It is likely that Kingsdon has been continuously inhabited since the Iron Age as artefacts from that period have been found on the summit of the hill. The wide sweep of countryside views made Kingsdon Hill an important defensible position, but its rocky constitution means that little evidence has survived. Two Roman villas have been found in the wider parish. Kingsdon village is an illustration of the feudal manorial system, but from the mid 14th century until the start of the 19th century owners more often regarded Kingsdon as an investment, or occasional place to visit, rather than their main residence. The day to day management of the estate was left to a steward or to the parson.In 1810 the estate was sold to Aaron Moody who set about modernising (and enclosing) the land. His son Charles Aaron Moody built the present Kingsdon Manor house, which is the large house on the tithe map above.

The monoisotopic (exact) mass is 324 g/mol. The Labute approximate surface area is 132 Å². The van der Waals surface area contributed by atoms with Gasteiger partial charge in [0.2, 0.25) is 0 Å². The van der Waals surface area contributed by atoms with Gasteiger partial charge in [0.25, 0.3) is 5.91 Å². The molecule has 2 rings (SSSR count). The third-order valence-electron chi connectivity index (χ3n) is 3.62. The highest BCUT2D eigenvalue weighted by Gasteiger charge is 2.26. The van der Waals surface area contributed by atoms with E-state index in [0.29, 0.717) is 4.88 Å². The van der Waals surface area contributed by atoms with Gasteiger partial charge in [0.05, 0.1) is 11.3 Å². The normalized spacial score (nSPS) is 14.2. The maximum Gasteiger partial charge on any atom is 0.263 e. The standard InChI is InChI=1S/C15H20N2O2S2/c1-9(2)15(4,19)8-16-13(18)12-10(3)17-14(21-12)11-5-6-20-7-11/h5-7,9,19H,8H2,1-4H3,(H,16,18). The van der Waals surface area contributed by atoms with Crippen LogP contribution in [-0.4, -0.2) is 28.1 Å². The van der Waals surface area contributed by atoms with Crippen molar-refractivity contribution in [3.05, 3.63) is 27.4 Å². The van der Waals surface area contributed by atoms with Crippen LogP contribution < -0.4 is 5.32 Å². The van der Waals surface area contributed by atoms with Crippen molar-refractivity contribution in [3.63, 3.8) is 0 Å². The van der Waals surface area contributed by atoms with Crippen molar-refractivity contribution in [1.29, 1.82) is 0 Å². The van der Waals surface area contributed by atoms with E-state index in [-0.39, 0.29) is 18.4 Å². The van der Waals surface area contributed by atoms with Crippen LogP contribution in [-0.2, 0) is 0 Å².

The Neal family purchased Kingsdon Manor in 1864 to accommodate their family of 6 sons and 4 daughters. However, by 1890 the heir was living in London and the Manor house was often left empty. The Rev. John Neal who inherited in 1901 revived the property, but after his death in 1916 the house was let and in 1952 it was sold to Bristol Corporation and converted into a school. The Neal Estate still hold land and property in the village, but live in Australia. The Manor House itself is presently being renovated and divided into houses, with additional homes being built in the grounds.
More information about the history of Kingsdon can be found in the documents below.
WHO LIVED IN KINGSDON
This map allows you to access information from the 1911 census records of Kingsdon. Click on a spot to see who was recorded as living in each house, or click on a star to see an old photograph of the village.
The map can be set up in various ways, for example to show houses where children lived, or just those where the head of household was engaged in farming. It is also possible to access the entire spreadsheet containing all of the 1911 census data. Use these step-by-step instructions to explore the map.